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[562] side. The former were under the command of General Duncan, and the latter under the command of Commodore Mitchell.

This is set forth in Admiral Porter's article, who says, page 950, ‘General Duncan told me that he had no authority whatever over the naval vessels, and that, in fact, Commodore Mitchell, of the regular naval forces, had set the military authorities at defiance. So I waived the point, being determined in my own mind what I would do when the forts were in our possession.’

As is set forth in my notes accompanying, in publication, Admiral Porter's article, the Louisiana was in an entirely incomplete condition when she was sent down from New Orleans, and Commodore William C. Whittle, the naval commander at New Orleans, only sent her down in that condition in obedience to positive orders from Richmond to do so, and against his remonstrance and better judgment. Her guns were not mounted, and the machinery of her two propellers was not put together. The machinery of her miserably conceived wheels, working in a ‘well’ in her midship section, one immediately forward of the other, was in working order, but when she cast off her fasts at New Orleans on, I think, April 20th, 1862, the wheels were started, but with them she went helplessly down the stream, and tow-boats had to be called to take her to her destination, the point where she was afterwards destroyed, on the left bank of the river, just above Fort St. Philip, where she was tied up to the river bank, with her bow down stream. Machinists and mechanics were taken down in her, and worked night and day to complete the work on the machinery and to prepare the ship for service.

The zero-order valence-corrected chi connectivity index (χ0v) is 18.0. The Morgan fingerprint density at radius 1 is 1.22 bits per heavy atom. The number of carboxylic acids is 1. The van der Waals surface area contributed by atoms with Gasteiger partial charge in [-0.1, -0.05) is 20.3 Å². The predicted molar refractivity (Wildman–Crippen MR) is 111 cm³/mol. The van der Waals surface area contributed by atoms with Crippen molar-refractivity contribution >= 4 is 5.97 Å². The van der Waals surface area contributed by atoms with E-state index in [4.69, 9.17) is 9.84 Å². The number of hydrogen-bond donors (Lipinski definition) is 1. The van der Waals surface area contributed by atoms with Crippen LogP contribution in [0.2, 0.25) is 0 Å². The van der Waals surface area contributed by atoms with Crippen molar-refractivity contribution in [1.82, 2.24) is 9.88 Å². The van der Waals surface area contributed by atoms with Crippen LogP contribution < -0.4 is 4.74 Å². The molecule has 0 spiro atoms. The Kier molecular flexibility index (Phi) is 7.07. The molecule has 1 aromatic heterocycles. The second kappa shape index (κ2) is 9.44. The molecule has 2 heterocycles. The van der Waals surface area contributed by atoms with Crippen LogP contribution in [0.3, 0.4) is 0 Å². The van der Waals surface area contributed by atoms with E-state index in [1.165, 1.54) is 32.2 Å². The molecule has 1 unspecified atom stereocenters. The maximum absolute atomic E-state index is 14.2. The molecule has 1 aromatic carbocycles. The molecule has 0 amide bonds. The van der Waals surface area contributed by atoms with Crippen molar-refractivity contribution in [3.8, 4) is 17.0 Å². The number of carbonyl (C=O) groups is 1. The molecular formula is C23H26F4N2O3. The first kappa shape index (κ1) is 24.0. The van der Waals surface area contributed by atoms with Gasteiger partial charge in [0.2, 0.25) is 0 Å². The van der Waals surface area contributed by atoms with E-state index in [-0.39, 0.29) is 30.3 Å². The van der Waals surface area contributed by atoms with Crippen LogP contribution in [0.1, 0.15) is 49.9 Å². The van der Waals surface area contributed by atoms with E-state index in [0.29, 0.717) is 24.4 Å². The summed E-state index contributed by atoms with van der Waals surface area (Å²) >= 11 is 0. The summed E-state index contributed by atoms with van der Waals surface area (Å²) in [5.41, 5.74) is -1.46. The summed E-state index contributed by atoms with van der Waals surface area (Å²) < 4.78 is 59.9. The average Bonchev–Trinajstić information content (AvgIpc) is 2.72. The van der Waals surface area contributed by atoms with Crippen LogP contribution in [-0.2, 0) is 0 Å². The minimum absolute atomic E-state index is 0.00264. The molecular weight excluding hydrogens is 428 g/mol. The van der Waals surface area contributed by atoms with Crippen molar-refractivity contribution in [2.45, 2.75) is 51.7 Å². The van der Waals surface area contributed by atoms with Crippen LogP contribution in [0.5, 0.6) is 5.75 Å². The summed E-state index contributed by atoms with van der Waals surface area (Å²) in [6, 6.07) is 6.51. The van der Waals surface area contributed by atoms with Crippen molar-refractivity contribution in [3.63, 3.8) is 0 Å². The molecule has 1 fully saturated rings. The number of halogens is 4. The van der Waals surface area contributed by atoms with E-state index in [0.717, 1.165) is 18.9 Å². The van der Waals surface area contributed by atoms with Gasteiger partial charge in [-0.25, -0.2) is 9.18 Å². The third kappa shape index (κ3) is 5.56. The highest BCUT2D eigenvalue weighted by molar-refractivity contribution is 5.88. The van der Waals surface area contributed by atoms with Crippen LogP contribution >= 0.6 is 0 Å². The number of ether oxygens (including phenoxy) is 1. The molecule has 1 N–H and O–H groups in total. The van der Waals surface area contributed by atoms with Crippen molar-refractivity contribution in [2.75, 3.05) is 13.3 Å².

Our gallant and efficient commander, the lamented Charles F. McIntosh, aided by active, zealous and competent officers, bent all their energies to put the ship in a fighting condition, and by the time that the Federal fleet came up to run by the batteries, on April 24th, all the guns, except, I think, two, were mounted. At that time, the work on the machinery of the propellers was far from completion, and the vessel was, in that regard, as helpless as when she went there. The port-holes for the guns were so miserably constructed as simply to admit of the guns being run out, and were so small as not to admit of training laterally or in elevation.

With regard to the question of putting the Louisiana below Fort Jackson and near the obstructions, as General Duncan wished and urged, Admiral Porter, in his article, says, page 941: ‘Fortunately for us, Commander Mitchell was not equal to the occasion, and the Louisiana remained tied up to the bank, where she could ’

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